Edinburgh Infectious Diseases Winter Lecture: Wendy Barclay (Imperial College) - Influenza: discoveries and controversies

  • Event:  Annual Edinburgh Infectious Diseases Winter Lecture - Influenza: discoveries and controversies
  • Speaker:  Wendy Barclay (Imperial College; http://www.imperial.ac.uk/people/w.barclay)
  • When:  Thursday 17 November 2016
  • Time:  5.30 - 6.30 pm, followed by drinks reception
  • Location:  Playfair Library, Old College, University of Edinburgh, South Bridge
  • Registration:  Attendance is free, please register at https://winter-lecture-16.eventbrite.co.uk

Meeting with students

Wendy will also be meeting with PhD students and postdocs before the lecture.  She has a wealth of experience in crafting and building an academic career and will be sharing some of her advice and guidance.

The event will be held in G.203 room 2, at Doorway 3 in the Old Medical School, Teviot Place, University of Edinburgh at 3.30 - 4.30 pm on Thursday 17 November, with light refreshments provided.

Numbers are limited, so please sign up at https://coffee-with-wendy.eventbrite.co.uk

More about Wendy

She joined Imperial College in May 2007, moving with her research group from the University of Reading where she had previously been based since 1995.  She graduated in Natural Sciences from Cambridge University and undertook her PhD at the Common Cold Unit, Salisbury under joint supervision of Dr David Tyrrell and Dr Fred Brown, studying the human immune response to rhinovirus.  She acquired molecular virology skills as a postdoctoral fellow first in the laboratories of Professor Jeff Almond at Reading, and then working with Dr Peter Palese at the Mount Sinai School of Medicine, New York.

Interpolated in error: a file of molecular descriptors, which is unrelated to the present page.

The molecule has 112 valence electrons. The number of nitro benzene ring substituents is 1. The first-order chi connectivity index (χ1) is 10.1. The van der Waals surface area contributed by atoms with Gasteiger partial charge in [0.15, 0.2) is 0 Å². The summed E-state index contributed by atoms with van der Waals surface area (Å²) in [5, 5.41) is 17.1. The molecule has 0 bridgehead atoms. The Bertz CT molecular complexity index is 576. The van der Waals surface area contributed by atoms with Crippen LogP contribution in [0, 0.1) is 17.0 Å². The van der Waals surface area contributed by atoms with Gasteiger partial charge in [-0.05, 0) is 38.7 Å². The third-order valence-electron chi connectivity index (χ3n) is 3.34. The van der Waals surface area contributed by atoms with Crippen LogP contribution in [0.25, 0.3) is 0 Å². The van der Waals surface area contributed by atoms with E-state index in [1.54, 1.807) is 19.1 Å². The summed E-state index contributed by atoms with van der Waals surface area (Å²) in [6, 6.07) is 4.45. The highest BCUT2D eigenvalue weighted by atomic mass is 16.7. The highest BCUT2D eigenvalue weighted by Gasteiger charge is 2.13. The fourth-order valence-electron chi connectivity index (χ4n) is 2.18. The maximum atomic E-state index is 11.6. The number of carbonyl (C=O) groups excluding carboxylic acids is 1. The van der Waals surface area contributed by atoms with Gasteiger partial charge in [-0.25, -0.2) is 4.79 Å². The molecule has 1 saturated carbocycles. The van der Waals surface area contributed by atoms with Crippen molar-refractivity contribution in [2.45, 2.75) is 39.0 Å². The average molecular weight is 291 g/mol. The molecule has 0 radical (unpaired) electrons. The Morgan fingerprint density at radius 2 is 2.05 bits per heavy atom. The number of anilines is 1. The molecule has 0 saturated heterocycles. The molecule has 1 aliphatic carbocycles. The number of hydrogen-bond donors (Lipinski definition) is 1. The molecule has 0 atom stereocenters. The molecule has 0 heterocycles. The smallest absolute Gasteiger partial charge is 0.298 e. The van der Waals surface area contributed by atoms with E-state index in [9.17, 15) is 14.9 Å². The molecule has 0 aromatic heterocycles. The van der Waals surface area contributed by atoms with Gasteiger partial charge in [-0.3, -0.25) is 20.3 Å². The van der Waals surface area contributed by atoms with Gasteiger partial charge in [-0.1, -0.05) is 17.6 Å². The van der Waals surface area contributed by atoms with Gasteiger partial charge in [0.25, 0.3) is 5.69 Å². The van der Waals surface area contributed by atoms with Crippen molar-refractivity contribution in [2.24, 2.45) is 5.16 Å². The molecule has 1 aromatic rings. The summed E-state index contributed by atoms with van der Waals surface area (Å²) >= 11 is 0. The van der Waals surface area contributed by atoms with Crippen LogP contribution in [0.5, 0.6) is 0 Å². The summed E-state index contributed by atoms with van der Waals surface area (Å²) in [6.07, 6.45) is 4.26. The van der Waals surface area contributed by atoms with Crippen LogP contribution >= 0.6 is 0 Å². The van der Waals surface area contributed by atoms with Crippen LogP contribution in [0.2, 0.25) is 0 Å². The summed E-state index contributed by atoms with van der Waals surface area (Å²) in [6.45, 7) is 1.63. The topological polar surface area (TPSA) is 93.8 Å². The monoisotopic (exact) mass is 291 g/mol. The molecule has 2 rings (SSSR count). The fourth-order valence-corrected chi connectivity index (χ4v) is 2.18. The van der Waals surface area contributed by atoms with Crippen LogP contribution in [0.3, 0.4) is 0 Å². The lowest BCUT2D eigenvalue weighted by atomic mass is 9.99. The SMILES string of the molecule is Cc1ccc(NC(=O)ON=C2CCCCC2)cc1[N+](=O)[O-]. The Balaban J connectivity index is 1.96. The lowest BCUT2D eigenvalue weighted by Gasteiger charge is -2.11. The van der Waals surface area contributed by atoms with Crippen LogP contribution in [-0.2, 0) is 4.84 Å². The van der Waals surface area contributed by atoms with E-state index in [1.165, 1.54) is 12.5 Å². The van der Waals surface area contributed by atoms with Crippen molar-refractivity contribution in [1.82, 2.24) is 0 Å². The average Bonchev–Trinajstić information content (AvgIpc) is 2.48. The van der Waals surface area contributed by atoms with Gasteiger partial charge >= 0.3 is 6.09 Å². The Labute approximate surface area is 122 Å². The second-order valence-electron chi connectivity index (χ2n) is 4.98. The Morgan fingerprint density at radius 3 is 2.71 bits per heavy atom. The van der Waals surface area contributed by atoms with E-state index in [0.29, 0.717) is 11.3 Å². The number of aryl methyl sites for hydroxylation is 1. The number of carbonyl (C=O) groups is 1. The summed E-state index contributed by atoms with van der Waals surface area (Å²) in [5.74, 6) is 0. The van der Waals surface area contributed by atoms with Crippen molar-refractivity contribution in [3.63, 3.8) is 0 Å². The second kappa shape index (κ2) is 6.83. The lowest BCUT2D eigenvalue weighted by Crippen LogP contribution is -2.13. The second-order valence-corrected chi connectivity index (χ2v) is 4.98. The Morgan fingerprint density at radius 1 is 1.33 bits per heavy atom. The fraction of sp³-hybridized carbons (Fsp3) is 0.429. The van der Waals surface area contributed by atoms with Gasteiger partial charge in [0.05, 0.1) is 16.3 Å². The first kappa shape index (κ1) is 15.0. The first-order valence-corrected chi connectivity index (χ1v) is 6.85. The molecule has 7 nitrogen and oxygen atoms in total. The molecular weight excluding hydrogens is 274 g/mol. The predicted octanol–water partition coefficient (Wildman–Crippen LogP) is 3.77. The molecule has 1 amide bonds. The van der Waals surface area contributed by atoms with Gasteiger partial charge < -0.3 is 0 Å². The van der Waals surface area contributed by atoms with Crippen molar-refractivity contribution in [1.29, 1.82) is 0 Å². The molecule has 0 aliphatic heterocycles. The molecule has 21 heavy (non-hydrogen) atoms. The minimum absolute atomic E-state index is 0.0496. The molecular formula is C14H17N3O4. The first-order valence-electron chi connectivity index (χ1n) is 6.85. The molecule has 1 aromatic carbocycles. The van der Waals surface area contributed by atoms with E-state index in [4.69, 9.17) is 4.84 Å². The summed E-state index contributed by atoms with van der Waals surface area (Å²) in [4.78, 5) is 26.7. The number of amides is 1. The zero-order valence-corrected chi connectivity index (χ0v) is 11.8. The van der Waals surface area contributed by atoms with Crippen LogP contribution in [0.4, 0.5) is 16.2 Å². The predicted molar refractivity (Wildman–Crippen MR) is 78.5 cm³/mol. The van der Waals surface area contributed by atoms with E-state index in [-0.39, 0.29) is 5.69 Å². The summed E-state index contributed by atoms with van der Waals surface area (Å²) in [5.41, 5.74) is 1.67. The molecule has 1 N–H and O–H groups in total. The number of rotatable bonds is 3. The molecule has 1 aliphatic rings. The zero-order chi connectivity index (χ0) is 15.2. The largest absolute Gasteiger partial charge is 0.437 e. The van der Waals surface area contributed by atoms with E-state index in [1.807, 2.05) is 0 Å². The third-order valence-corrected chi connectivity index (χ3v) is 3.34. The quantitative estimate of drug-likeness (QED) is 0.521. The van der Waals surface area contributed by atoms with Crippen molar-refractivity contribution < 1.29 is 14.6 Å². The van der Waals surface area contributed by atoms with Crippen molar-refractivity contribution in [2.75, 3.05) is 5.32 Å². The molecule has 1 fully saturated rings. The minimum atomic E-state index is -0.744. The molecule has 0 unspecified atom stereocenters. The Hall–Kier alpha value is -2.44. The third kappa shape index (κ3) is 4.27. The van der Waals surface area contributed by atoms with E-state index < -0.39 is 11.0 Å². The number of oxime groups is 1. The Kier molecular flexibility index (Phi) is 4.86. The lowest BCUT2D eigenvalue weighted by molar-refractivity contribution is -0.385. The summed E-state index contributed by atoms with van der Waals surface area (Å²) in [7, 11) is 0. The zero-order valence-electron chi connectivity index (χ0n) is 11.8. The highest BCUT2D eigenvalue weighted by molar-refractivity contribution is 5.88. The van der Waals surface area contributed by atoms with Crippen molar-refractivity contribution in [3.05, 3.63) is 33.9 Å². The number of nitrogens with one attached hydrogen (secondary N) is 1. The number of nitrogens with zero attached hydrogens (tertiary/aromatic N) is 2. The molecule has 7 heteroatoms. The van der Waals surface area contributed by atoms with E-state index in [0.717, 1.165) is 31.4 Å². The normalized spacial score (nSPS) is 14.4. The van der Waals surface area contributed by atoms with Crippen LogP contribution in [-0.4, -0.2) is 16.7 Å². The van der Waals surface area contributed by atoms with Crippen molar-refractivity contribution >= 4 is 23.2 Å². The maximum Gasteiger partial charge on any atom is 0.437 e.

Her expertise is in the field of respiratory viruses, in particular influenza virus. Her studies aim to understand the molecular and cellular basis of the pathogenesis, host range restrictions and transmissibility of influenza viruses. The approach includes the generation of recombinant viruses with defined mutations. This strategy has contributed to the production of novel influenza pandemic vaccines. In principle the work employs the most appropriate virus strains and relevant cell or animal models. Primary influenza clinical strains are obtained through a long standing collaboration with the Health Protection Agency, and viruses are studied on primary human airway cells and in ferrets.  Translational aspects include analysing mode of action and resistance mechanisms of antiviral compounds, and characterization of novel cell substrates and attenuated virus backbones for influenza vaccines.  The laboratory is funded by MRC, BBSRC, the Wellcome Trust and commercial bodies.

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